FOR IMMEDIATE RELEASE
Contact: Kelly Ceballos
September 15, 2004
NATIONAL VOTER "REJECTION" WEEK
League of Women Voters Highlights Voter Registration Problems
Washington, D.C. - ''This week marks National Voter Registration Week,'' notes Kay J. Maxwell, president of the League
of Women Voters of the United States. ''The League and many other organizations and governmental entities observe this
week as a means of drawing attention to the importance of voter registration and to encourage all citizens to register
to vote so they can participate in the November elections.''
"We are deeply concerned, however, by problems that persist with voter registration systems in many states and
localities. This week may actually mark National Voter 'Rejection' Week."
"Investigations after the 2000 elections revealed that between 1.5 million voters and 3 million voters were not able to
cast a ballot because of registration problems. As we near the 2004 election, many of these problems have not been
fixed. With reportedly high numbers of registration applications for 2004, these problems are especially significant."
"There is more work to be done after the citizen fills out a voter registration application. The application must be
acted on by the appropriate government entity in a timely manner and in a way that enfranchises eligible voters. Below
we note key reasons why voter registration applications are not being properly processed, why eligible voters are being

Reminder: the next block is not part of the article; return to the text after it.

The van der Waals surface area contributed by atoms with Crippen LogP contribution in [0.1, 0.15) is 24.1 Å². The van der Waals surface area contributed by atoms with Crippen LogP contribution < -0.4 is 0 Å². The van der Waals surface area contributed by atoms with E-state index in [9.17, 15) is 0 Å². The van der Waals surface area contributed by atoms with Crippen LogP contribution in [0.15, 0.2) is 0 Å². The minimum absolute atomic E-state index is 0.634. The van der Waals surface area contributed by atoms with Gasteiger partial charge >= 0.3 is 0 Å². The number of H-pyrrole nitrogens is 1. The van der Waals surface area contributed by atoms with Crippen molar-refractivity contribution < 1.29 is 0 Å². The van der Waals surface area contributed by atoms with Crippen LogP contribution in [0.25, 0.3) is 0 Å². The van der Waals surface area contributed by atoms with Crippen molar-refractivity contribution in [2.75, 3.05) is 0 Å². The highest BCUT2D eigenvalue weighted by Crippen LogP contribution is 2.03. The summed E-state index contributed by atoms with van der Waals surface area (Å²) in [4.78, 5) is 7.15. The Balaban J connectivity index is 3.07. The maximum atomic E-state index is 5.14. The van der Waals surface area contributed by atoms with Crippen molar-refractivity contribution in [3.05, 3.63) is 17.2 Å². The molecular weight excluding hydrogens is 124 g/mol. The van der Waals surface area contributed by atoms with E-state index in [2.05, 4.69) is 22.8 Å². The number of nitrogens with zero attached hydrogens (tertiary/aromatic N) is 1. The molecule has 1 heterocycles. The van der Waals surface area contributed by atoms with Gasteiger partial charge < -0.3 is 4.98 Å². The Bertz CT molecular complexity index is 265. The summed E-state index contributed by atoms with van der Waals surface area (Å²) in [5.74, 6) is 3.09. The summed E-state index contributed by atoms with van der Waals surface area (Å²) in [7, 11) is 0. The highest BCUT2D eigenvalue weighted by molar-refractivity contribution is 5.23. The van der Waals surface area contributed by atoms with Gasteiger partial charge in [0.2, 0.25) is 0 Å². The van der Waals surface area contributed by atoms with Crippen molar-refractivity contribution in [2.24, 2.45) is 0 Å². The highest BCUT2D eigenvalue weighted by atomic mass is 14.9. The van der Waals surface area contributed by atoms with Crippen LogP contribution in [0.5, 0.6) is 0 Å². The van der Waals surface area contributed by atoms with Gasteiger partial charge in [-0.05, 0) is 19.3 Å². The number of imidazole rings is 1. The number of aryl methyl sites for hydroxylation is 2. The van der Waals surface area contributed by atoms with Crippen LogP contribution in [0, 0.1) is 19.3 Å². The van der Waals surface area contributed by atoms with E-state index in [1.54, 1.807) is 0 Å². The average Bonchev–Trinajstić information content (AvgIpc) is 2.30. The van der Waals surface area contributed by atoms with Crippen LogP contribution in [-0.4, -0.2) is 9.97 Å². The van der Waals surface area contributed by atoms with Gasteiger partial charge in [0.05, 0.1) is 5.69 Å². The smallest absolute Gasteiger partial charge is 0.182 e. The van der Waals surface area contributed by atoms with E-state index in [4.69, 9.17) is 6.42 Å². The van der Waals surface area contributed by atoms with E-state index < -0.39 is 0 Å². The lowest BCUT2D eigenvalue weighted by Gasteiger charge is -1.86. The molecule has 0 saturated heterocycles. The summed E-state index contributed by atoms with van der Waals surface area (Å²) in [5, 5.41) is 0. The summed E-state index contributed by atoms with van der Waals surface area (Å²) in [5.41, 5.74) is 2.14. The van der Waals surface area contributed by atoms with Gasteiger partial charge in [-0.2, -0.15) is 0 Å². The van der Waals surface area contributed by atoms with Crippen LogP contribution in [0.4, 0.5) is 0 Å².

erroneously rejected and how to alleviate these problems by following the example of states that have made progress in
addressing these concerns."
1. The voter registration agency has a backlog of voter registration applications. In a year when voter registration
efforts have been vigorous, some registrars have not been able to keep up. States and localities need to add personnel
who can clear the backlog and ensure that all applications are processed in time. For those whose applications might be
rejected for procedural reasons, they need to be given sufficient time to correct their applications before the relevant
2. The voter did not complete every question on the registration form, even though elsewhere on the form the applicant
signed an attestation swearing that he or she meets the requirements to vote, including citizenship and age. New forms
often have a check box for citizenship, for example, and sometimes that box is not checked. In some counties, election
officials simply return such applications to the voter and keep no record regarding the application. In one Minnesota
county, 60 percent of all voter registration applications were being rejected until the state legislature corrected the
problem through legislation. Ohio recently issued a directive changing state policy to require county officials to
register voters who signed the attestation. Other jurisdictions allow voters to correct the deficiency at the polls on
3. A voter's registration application is not transferred in time from the driver's license agency or other agency to the
voter registrar. Although the National Voter Registration Act is over ten years old, some jurisdictions still experience
problems in getting the applications from one agency to another. Additional personnel could help assure that
registration applications are transferred.
4. Social service agencies are not providing voter registration opportunities. In many states, agencies that are
required to provide voter registration opportunities simply are not doing so effectively.
5. Registration agencies are improperly rejecting applications because of confusion over the use of Social Security
numbers and driver's license numbers. Changes due in most states in 2006 provide for the use of these numbers to help
track voters in the voter registration system. Some states are acting prematurely and rejecting applications that don't
provide the numbers, or are otherwise misusing this data.